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Will there ever be a solution to Nairobi’s traffic jam?

12 Jan

There are solutions but they will require a lot of cooperation by concerned institutions. The objective should be to reduce traffic and not accommodate traffic. A reduction of traffic brings with it added positives – cleaner air, less noise, less stress-related disorders etc etc.
Promoting public transport is a necessary tool for achieving a reduction in traffic. The Government must spend its money incentivizing travel by public transport, increasing inter-connectivity of the various modes of public transport, increasing the number of trips, making them safe and “attractive” to every strata of society.

When it is not safe for people to walk even over short distances, they result to using public transport. Many trips over these distances are undertaken by vehicles not as a choice but by force of circumstance.

The largely avoidable use of vehicles for short-distance trips, which account for a significant proportion of all urban trips increases congestion, energy consumption and emissions, and renders walking, cycling, and public transit even more unviable. In short, planning for vehicles to the exclusion of other modes leads to even more motor vehicle activity and impacts.
We need to find a way of improving public transport services. We can do this if we make it sustainable and dependable.
If we build infrastructures that accommodate public service vehicles needs like bus stops, special lines for public service vehicles and easy access to bus stations, I believe we can make public transport a preferred and cheaper mode of mass transport.
The county governments of Nairobi can save taxpayers millions of shillings wasted in fuel, parking fee and medical care if they can use some of the large unutilized spaces within the CBD. Come up with A new plan, relocate some institutions and buildings to pave way for modern bus stations and build extra lanes for buses and Matatu in general.

 For instance, Kenya Railways occupies a large portion of unutilized/idle land: from Muthurwa all the way to Nairobi railways club on Ngong Road. The land extends to Uhuru highway near Nyayo stadium round about. On the Jogoo road side, we have Muthurwa bus park- but the access roads are poorly designed and never maintained.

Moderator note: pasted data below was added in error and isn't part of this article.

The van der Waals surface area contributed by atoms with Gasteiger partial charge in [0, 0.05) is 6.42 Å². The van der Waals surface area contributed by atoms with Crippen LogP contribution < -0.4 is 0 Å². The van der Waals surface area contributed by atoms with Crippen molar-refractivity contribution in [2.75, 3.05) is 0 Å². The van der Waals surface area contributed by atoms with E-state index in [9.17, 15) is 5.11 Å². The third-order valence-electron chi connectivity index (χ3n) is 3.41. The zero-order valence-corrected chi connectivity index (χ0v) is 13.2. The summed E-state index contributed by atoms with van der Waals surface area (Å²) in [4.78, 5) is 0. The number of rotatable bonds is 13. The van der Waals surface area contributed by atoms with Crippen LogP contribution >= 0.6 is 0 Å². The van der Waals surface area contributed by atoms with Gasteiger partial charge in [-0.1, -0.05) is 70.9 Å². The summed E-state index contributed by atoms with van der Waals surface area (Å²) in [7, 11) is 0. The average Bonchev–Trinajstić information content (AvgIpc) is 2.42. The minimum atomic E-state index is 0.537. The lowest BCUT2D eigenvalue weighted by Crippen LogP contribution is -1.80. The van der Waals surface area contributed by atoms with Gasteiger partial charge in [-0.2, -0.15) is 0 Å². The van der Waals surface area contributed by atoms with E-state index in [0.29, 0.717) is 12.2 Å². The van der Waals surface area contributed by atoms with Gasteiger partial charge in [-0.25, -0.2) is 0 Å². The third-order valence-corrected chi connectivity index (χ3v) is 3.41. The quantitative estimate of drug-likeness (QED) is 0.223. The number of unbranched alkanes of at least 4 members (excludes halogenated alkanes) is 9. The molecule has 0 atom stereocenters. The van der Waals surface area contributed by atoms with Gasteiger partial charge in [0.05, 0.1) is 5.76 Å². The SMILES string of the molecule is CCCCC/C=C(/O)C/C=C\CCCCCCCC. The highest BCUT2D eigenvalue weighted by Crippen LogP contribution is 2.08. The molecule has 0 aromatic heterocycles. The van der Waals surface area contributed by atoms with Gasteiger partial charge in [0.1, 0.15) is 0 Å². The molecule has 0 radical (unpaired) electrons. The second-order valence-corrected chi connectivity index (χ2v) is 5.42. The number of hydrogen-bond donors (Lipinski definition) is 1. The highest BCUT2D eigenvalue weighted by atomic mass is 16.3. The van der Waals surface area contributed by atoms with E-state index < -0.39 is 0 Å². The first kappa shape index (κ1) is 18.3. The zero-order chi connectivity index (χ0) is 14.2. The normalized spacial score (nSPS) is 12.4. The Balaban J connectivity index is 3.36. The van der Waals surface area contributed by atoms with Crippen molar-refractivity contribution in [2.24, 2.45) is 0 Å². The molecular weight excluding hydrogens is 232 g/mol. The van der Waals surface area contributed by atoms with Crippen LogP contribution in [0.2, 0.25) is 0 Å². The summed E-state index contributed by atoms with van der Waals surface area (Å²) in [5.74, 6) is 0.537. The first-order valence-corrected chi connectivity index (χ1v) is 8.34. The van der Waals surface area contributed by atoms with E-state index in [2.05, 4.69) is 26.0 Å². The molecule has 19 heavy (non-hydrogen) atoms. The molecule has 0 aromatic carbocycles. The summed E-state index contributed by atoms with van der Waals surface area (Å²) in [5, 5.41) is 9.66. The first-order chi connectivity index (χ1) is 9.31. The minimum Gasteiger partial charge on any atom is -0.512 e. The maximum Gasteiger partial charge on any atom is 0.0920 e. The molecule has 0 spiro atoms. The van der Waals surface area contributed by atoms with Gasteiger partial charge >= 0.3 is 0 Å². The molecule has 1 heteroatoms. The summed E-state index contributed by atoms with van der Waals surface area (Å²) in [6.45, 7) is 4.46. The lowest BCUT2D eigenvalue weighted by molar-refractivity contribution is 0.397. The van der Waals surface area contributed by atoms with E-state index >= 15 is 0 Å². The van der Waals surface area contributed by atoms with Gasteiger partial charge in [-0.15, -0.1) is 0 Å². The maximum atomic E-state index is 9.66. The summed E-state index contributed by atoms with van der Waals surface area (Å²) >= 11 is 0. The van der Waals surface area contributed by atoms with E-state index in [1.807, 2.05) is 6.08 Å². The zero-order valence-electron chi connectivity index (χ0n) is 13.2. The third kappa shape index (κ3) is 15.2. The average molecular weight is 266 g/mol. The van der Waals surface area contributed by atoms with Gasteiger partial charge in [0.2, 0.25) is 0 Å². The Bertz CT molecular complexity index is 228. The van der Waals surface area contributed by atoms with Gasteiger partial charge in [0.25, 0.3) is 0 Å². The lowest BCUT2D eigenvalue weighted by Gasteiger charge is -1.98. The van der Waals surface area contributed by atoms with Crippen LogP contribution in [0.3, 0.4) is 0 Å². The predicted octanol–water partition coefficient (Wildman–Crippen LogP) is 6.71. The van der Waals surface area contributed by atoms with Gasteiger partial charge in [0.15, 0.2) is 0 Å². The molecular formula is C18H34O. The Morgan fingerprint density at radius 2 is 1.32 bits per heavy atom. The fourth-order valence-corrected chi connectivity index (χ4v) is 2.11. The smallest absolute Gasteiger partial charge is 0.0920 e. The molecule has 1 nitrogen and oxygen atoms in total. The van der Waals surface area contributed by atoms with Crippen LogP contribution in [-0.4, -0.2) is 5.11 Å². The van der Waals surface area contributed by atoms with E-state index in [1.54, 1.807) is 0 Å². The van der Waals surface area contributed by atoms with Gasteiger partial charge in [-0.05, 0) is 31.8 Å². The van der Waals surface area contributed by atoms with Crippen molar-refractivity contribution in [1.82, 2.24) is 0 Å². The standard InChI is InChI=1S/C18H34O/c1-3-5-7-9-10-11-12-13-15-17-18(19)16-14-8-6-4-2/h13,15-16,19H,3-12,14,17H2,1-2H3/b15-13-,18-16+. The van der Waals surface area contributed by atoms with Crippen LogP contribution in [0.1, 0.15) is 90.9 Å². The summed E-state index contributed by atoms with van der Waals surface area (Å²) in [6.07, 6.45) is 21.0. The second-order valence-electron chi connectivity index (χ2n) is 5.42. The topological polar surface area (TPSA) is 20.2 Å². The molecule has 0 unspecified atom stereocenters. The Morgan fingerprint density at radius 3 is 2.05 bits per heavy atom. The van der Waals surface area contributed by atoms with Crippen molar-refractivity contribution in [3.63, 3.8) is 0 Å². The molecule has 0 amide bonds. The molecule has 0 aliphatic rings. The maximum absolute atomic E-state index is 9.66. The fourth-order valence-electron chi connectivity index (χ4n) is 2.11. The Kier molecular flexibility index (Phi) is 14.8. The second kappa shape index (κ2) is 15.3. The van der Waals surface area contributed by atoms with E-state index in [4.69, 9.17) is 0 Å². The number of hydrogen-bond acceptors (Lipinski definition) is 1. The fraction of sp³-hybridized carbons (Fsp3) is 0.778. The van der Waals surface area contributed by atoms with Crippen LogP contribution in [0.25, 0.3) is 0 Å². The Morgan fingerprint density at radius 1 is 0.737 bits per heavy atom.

 With proper planning, this land can provide link roads for PSVs to get to the city and to bus stations; we can absorb all matatus coming from Industry-area, Mombasa road- Langata Road- Ngong Road- Enterprise Road and Jogoo Road in to the train station; without interfering with the CBD.

.= The Ministry of transport must ensure that infrastructure and facilities for pedestrians (and cyclists) are incorporated as an essential component of all urban transport projects. Doing so would minimize the need for, and curb rapid growth in, motor vehicle activity, enhance the effectiveness of public transit and help achieve an urban transport system that is safe, cost-effective and that benefits all, including vehicle users.
= What is required for the core city is a comprehensive mobility plan which should be a combination of roads, public transport system, parking space, and pedestrians walk paths and introduction of alternative transport systems.
= Also, we need to come up with new training programs for drivers to educate them on driving skills and traffic regulations. Failure to observe traffic laws – over lapping- blocking exits/ entrances contribute to the congestion.
With the introduction of speed limiters/governors, we have seen fewer accidents and less fatal injuries in PSV sector; but the numbers have increased for non motorized road users. Groups such as young children, the elderly, the disabled, and the urban poor, who often have no choice but to walk or cycle, are particularly disadvantaged and at serious risk of being hurt or killed in accidents. Lack of pedestrian accessibility affects all, since everyone, including vehicle users, is a pedestrian at some point.

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Posted by on January 12, 2018 in Matatu matters

 

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